Caught between worlds in ‘Kill Move Paradise’

Rep Stage draws the race card for a winning hand at HCC

Don’t let those off-putting promos for Kill Move Paradise at Rep Stage stop you from turning out for its solid regional premiere at Howard Community College. This 2016 piece of theater is less a soapbox diatribe on racial polarization than a bittersweet fantasy worthy of The Twilight Zone.

Christian R. Gibbs and Tendo Nsubuga in ‘Kill Move Paradise’ at Rep Stage Co. Photo courtesy of Katie Simmons-Barth.

Yes, playwright James Ijames is addressing the street war on young black men in modern America. But his surreal drama soars over the head of identity politics, race or even run-ins with bad cops.

This fast-moving, 72-minute work takes us across the racial divide by dismantling cultural stereotypes and examining the misplaced fears that drive society apart. In short, Kill Move Paradise leads by example.

We watch as four young African-American males are literally dropped into some spiritual holding facility to await their “rightful place” in the cosmos. Even the idea of such a thing can be profoundly sad if you stop to think about it.

What makes the piece such an ideal choice for any campus theater is that it’s not just timely, it’s clearly in a line with such adored academic observers as Pirandello, Beckett, and Sartre.

But the playwright gives it all a post-modern tweak in his willingness to cross genres, drawing upon sitcom tropes, Soul Train moves, and frequent wordplay. At one point the men take a high-dive from the scary concept of facing their spiritual limbo into an impromptu “limbo pole” dance party. How low can you go?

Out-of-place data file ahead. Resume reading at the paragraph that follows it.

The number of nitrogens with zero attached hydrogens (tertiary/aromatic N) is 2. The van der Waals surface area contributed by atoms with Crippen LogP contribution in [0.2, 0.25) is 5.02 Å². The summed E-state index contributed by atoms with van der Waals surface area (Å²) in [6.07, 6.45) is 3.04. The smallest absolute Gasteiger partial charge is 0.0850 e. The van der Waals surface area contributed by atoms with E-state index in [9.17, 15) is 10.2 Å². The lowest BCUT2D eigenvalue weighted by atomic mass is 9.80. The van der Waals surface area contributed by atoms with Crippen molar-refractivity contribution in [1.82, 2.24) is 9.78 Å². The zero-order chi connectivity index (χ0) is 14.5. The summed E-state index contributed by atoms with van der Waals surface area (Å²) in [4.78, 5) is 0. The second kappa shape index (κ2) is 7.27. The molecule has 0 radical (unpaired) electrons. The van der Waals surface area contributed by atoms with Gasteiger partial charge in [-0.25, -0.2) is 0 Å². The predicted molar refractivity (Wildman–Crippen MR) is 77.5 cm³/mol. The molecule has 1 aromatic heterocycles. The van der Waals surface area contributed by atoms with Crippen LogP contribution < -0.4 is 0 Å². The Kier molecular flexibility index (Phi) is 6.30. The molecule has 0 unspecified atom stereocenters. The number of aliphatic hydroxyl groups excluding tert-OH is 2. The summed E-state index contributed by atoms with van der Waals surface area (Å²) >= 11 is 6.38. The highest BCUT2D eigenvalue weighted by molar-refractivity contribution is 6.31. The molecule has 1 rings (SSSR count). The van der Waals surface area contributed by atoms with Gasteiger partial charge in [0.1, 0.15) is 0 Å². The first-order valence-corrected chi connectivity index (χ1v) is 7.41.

The playful tone reminded me of another recent academic darling, Eric Overmyer’s On the Verge, or The Geography of Yearning. Stripping away the sociopolitical urgency, the two plays feature pilgrims facing their dilemma with a similar sense of detachment.

Jonathan Del Palmer, Tendo Nsubuga, Christian R. Gibbs and Dylan J. Fleming in ‘Kill Move Paradise’ at Rep Stage Co. Photo courtesy of Katie Simmons-Barth.

It’s not all fun and games, by any means. Audience members in the front row may feel themselves unfairly singled out for some finger-wagging from time to time.

The disturbing center of the play, though, is a roll call of the fallen. Real names from the news and many more not as familiar appear etched down the long, curved wall of the cyclorama like a memorial scroll. No matter what or who is behind this war, its victims can clearly be viewed as martyrs to their tragic time and place.

Director Danielle A. Drakes wrests life from the work with an experienced hand. As an actress herself, Drakes evoked over a dozen different souls on stage at Howard Community College in last year’s one-woman play Twilight: Los Angeles, 1992. Here she draws out the best of her four-person cast for a related story.

First on stage is Dylan J. Fleming as Isa, a stocky powder keg of a man with an impish grin and what turns out to be a short fuse. Next comes Jonathan Del Palmer as Grif, less prone to histrionics and with an athletic build that proves he is no passive plaything of fate.

Christian R. Gibbs plays Daz, a streetwise hustler with an easy smile who is not used to waiting for what he wants. And finally, there is Tendo Nsubuga as “Tiny,” not much more than a schoolboy and happy to still believe in action heroes and mother’s cooking.

All of these Equity actors and candidates prove their investment in the material by never shying away from looking goofy or vulnerable on stage. They coalesce around the idea of breaking through barriers (even if it’s theater’s fabled fourth wall) with mockery and humor, dabs of sentiment, and even hopeless rage when required.

The gods of the stage are in harmony on this one. Scenic Designer Debra Kim Sivigny comes up with a visual metaphor that conjures the impersonality of skyscrapers and inner-city concrete laid improbably on a cloud.

Lighting Designer Harold F. Burgess II and Sound Designer Kevin L. Alexander summon up impressive thunder and lightning effects that never fail to remind us of the primal force that is live theater.

Free post-show discussions will take place on February 28 and March 6, with one special pre-show lecture prior to the 2 p.m. show on March 7.

Running Time: About 75 minutes with no intermission.

Kill Move Paradise plays at Rep Stage through March 8, 2020, in the Studio Theatre of the Horowitz Visual and Performing Arts Center at Howard Community College — 10901 Little Patuxent Parkway, in Columbia, MD. Order tickets here.


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